Steve Jobs: The Lost Interview has made its way to the iTunes Store and is now available to rent more than six months after a sample of the video was teased online. The one-hour, 15-minute video can be rented now for just $3.99, but it’s only available to those in the United States.
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Following the launch of the iTunes Store in an additional twelve Asian countries earlier today, Apple has also begun selling the Apple TV in a number of these territories, too. The set-top box is now available in Hong Kong, Malaysia, Singapore, and Vietnam.
Just days after opening the App Store to 32 additional countries, Apple released a press release this morning to announce that the iTunes Store is also extending its reach to another nine countries in Asia today, including Hong Kong, Singapore, and Taiwan.
The New York Post introduced a paywall last year that meant iPad users accessing its website with mobile Safari would be redirected to its official iPad app, and would then have to pay a monthly subscription fee to access its content. However, it has now performed a complete u-turn and scrapped that paywall completely.
There’s been a lot of talk over the past year or so about mobile payment systems and the concept of an iWallet. One of the challenges to any digital wallet concept is that it needs several components, most of which are provided by different companies and governed by different regulations. At a minimum, those components need to include on-device hardware, a mobile app or OS that can manage the transaction, a banking or credit card system that actually transfers money from your account to a retailer, support by major POS and cash register systems, and some mechanism for your phone to securely check-in with your selected account(s) to ensure money is available for purchases.
That’s a tall order and a lot of cooperation is needed when you have a different company providing each of those required functions. One way to simplify the process is to have one company deliver all or most of those functions on its own. There are few companies in the world that can pull all those capabilities together. One of them is Apple.
There’s no shortage to information out there about Apple’s HDTV plans, but most of it focuses on specs, designs, and user interface (including coverage from our source who has seen one). With the device being a near certainly, other questions are being raised. Will it be an instant hit? How different will the experience be compared to the existing Apple TV set-top box? How much revenue could it net for Apple?
According to calculations by Morgan Stanley analyst Katy Huberty, an Apple HDTV would be a huge windfall for Apple. She sees it as likely to double the money that U.S. households spend annually on Apple products within three years.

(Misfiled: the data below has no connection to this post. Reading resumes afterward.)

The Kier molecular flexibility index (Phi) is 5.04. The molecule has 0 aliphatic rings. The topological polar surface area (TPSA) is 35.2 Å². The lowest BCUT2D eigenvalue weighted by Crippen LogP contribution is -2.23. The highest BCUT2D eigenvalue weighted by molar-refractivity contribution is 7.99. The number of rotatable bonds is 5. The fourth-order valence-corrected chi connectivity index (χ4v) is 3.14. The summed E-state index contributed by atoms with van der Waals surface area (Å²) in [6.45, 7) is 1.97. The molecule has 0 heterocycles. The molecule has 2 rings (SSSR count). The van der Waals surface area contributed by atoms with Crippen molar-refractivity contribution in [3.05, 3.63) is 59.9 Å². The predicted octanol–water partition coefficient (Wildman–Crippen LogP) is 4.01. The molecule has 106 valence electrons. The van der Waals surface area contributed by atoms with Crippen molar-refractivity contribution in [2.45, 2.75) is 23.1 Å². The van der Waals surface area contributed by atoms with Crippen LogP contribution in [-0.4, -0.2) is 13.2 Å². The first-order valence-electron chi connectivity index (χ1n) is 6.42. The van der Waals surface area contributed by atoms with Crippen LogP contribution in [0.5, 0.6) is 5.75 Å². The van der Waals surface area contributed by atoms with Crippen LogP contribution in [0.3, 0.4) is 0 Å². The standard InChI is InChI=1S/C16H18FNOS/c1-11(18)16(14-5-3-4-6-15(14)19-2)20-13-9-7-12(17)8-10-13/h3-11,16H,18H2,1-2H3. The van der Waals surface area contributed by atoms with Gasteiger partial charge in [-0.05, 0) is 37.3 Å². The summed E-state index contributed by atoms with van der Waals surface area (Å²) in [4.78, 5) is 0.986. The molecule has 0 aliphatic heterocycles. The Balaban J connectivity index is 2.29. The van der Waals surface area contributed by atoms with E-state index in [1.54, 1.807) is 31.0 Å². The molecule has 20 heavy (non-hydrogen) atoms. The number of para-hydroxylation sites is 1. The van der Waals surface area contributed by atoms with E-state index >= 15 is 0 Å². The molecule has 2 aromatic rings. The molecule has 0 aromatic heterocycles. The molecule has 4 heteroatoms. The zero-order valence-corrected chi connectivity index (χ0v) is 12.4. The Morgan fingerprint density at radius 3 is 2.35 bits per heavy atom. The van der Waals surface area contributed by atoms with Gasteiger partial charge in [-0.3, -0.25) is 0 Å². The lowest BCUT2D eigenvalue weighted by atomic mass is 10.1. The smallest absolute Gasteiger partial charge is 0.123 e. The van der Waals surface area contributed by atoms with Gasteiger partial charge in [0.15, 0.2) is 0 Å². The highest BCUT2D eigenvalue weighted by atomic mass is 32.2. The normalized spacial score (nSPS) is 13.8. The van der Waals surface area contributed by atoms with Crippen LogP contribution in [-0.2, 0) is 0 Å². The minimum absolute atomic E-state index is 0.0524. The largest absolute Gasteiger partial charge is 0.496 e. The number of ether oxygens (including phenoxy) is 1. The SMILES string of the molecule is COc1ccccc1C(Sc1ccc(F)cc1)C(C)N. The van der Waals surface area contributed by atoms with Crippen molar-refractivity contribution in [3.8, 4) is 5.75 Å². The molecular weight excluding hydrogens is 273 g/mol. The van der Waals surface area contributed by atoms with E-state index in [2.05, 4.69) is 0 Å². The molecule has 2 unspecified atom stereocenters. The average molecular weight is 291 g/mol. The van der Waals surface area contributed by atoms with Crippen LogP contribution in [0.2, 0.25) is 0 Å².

I can imagine that the reaction you get from mentioning the word “jailbreak” within the Apple camp in Cupertino is almost identical to that you get when mentioning the word “bomb” on an airplane. In fact, Apple hates the word so much that it considers it an expletive, and it’s now filtering it from the iTunes Store.
While there’s been a lot of speculation about Apple’s plans to enter the HDTV market, most of the discussion – including information from our source who has seen the device – has focused on the device itself. The form factor, pricing, manufacturing options, interface, input and remote control mechanisms, which iOS and OS X technologies could be leveraged in a TV – all these are key elements to the story of an iTV or Apple HDTV or whatever the device might be called.
These areas of speculation, however, don’t ask the most critical question: Will people buy an Apple HDTV?
According to tech research firm Strategy Analytics, the answer is yes – and it’s a pretty emphatic yes for iPhone owners.
We all remember the Zune. Microsoft’s failed attempt at an iPod competitor gained about as much traction as Windows Phone 7 has during the last two years. Apple already had its hands around the music industry’s neck with the iPod and iTunes — there was no room for something like the Zune. It wasn’t that the Zune was a bad product, it was just too late to the game.
Former Microsoft executive Robbie Bach was in charge of the Zune division, and in a recent interview he acknowledges that Microsoft made a mistake releasing the Zune in the first place.
Apple recently began prompting users to select three security questions for their iTunes Store accounts. The move helps to ensure that you’re the authorized account holder if you have problems or forget your password.
The idea is well intentioned and a sensible protection for Apple and its customers. Unfortunately, Apple’s way of rolling out these security questions and the questions themselves highlight the old adage about the way to hell being paved with good intentions.